2013-12-31

Anti New Year’s Resolutions

                                           
On the eve before New Year’s Day my father will check himself into the hospital. He will be undergoing 2 relatively standard heart procedures. These are, however, precursors to finding out if a heart bypass is necessary. Needless to say no operation is fun especially on the very last day of the year. When my dad asked me what I would be doing it struck me that the whole end of the year thing is over-rated and commercialized like Christmas. I replied with something like, “I don’t believe in the new Year hype. I think it’s more important what you do every day during the whole year rather than focusing on one particular night.”

That said, there is a lot of pressure around this time of year to clean up your act and set new goals. I wonder how many people have achieved them or fell short and gradually let the rest of the year slide. Any resolution we make should be made for the whole year and not a well intended ‘to do’ list that gets stuck in first gear.  

Instead of creating another list here are 4 things for the entire year. Because when we talk about a resolution for the year we should be talking about a resolution for life.

1. Smile

The first time I brought my newborn baby to the mirror was during an intense fussy period.  I was amazed when he took a moment to recognize himself and after a brief pause actually smiled.  It wasn’t a shy grin either but a real ear to ear “hey, that’s me and I like me.” As frustrating as it was for me (a new mom) to figure out how to handle a fussy baby, it reminded me of how we each have the power and the ability to look at ourselves and say, ‘hey, that’s me and I like me.” If a baby can do this I am positive we can do the same and learn from this shining example of built-in self-esteem, as well as self-approval.  

2. Reflect

Modern life certainly has left this out of the packaging. Everything appears like a quick-fix with the underlying message, “you need to move faster.” There are practices both in Yoga and Buddhism that stress the importance of regular reflection. Thai Forest Monk Ajahn Chah said there were 30 days in the month and 2 of these days should be used for retreat from your daily routine. It shouldn’t be that you don’t have time or cannot afford to do so. Isn’t that you can’t afford ‘not’ to do it? Perhaps the better question is how. How to reflect? Read on.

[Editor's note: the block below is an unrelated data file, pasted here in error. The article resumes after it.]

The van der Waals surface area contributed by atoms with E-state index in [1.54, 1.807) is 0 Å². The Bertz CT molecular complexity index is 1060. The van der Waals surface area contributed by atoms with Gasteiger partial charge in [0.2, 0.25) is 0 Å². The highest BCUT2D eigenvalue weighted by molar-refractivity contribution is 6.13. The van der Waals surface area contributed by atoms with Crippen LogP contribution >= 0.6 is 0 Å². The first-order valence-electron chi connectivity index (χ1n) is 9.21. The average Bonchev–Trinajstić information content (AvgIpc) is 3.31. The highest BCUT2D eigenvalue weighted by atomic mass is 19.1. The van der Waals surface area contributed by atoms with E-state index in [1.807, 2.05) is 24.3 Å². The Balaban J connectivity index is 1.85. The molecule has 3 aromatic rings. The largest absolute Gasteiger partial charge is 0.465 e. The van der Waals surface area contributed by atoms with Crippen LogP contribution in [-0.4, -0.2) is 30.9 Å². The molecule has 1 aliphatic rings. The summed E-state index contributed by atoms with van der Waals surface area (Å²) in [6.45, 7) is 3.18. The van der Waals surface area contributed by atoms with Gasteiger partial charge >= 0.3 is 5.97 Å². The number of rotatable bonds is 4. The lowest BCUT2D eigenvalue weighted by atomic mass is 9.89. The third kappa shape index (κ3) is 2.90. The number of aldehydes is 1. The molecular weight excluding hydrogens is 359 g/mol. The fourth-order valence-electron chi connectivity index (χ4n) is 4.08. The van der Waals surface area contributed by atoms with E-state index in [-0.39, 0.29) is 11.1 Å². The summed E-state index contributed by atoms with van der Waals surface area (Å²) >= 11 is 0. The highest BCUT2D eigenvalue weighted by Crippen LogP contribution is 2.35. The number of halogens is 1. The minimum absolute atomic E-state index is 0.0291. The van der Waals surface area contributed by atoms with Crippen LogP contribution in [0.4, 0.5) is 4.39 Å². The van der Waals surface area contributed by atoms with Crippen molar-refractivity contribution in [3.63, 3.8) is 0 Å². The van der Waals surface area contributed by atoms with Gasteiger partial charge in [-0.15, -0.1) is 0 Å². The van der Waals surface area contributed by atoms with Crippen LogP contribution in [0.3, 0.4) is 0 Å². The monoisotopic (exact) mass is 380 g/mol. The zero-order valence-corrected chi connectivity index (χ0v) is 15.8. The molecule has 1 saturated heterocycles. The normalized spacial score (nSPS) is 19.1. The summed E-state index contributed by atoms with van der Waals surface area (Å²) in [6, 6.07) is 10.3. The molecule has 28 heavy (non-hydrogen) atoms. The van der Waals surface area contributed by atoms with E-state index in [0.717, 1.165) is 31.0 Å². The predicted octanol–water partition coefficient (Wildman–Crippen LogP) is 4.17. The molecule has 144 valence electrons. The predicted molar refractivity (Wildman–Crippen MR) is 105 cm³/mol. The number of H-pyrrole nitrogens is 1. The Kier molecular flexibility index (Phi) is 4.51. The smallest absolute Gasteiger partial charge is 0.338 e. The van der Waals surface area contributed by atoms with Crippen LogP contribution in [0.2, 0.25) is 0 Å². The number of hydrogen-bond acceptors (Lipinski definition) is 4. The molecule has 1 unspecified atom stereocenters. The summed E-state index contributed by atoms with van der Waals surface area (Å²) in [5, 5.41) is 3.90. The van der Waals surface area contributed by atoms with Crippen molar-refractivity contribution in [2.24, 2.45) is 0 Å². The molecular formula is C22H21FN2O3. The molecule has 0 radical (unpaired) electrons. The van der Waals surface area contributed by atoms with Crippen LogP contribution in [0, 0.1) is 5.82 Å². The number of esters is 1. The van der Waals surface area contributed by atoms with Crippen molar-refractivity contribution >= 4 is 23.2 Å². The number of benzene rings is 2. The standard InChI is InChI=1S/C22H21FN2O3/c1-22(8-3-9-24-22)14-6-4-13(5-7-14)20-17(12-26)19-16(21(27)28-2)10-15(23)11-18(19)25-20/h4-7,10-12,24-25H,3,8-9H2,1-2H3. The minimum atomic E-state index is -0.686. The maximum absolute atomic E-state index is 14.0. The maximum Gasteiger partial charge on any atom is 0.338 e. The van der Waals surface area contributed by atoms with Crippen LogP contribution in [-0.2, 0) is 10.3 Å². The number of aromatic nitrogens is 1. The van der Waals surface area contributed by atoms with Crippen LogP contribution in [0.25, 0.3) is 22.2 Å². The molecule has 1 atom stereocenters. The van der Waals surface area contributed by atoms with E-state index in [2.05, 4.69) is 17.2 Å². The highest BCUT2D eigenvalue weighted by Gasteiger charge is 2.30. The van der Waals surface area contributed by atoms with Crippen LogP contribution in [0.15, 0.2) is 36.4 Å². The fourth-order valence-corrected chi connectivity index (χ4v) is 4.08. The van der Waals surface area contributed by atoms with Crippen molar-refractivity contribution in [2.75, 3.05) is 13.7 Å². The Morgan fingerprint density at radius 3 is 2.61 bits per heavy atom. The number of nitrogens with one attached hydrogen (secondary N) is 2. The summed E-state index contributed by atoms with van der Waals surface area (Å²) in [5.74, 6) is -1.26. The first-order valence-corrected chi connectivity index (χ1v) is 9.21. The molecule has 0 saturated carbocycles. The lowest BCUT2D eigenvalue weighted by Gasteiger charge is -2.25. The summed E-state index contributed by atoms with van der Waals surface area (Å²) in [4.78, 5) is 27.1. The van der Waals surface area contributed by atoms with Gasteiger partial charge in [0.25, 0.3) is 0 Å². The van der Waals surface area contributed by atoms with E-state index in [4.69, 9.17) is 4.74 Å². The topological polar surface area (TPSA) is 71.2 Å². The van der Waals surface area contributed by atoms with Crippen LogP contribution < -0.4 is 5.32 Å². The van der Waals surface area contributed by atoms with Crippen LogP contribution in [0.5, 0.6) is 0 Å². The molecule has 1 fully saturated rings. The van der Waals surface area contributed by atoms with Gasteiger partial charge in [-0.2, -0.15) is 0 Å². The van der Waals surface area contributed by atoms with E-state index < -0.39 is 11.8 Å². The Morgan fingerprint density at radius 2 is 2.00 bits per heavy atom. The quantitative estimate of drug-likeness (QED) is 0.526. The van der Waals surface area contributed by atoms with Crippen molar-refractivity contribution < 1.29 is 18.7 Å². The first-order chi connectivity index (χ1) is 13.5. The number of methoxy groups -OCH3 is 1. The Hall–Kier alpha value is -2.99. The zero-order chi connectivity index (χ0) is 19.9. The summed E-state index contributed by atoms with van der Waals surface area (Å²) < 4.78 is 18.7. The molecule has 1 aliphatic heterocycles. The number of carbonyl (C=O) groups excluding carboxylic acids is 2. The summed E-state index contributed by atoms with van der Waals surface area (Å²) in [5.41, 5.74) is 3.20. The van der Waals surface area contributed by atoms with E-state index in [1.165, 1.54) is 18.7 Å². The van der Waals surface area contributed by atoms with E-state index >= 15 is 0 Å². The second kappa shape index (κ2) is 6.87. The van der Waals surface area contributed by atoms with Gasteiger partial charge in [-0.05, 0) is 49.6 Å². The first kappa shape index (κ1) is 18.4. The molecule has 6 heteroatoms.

3. Be Calm

If you don’t know how to meditate, breathe or concentrate now is a good time to find out how. You don’t have to pay a lot of money to learn these skills. In fact, all teachers will tell you meditation cannot be 'taught'; it is an experience. You can, however, learn the skill of sitting, hand positions, a mantra and other techniques to enhance your knowledge and ability. Swami Veda Bharati (a disciple of the late Swami Rama) advises a 2-minute daily session. Whether you are sitting at a desk, behind a steering wheel or pushing a baby cart you can take 2 minutes to breathe, close your eyes and go within.

4. Recharge

With heavy work schedules, family obligations, personal goals, plans and business pursuits, it is definitely hard to fit it all in. And then there is supposed to be time to relax? One of the wisest things I ever read was by author Robert Sharma who said when people believe they don’t have time to smell the roses it’s like driving your car and never stopping for gas.  Obviously no one does this, but we often neglect ourselves. Take the time to exercise, go for a walk, hang out with friends or do something you love or like as a way to recharge yourself. It’s the same as stopping at the station to fill up.   

In 2014, throw away your 'to-do-it' list and instead make these 4 things your everyday plan for a happier and more balanced life. 


The Journey So Far

Life is an adventure and yoga is the greatest one of all. Here I share my love of Yoga, travel, practice and becoming a part-time cook. My life adventures have taken me from growing up in Toronto to living and working in South Korea to studying in India, marriage and finally closing my Yoga school of 15 years.

What I can say so far is that I truly believe that it is necessary in life to let go of one dream in order for another to be born. This might be painful to do so but it is the only way to move forward. We often believe that if our original plan does not succeed it is the recipe for failure. But what if it is the door to something new and great? The horizon is wide and life is not a straight line. This is the way I see it and my journey so far. Having also recently given birth to my first child and at 43, it is another new beginning.


ME

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Heather Morton
is a perennial teacher and devoted student of yoga. Having made 18 extended trips to India she studies with her teachers annually. In 1997 she founded and directed The Yoga Way (TYW), Toronto's only school for 6-week yoga programs and not drop-in classes. For 15 years, TYW was a part of the growing Toronto yoga community and supported many charities by offering karma classes. As a teacher she holds many academic degrees including a BFA (Fine Arts in Theatre) and a Masters of Education. With a published thesis on Yoga for Children in School, her post-graduate work was a 2-year ethnographic project in the Indian school system. Heather has produced 2 dvds, meditation cds, a backbending manual and podcasts. Freedom of the Body DVD is the first of its kind as an instructional practice to the backbends of yoga. Heather has been featured in the Toronto Life magazine, The Globe & Mail, Yoga4Everybody and other on-line sources. She contributes to MindBodyGreen, Hello Yoga in Japan and Elephant Journal. She writes to inspire and share her experiences with others on yoga as a life's practice.
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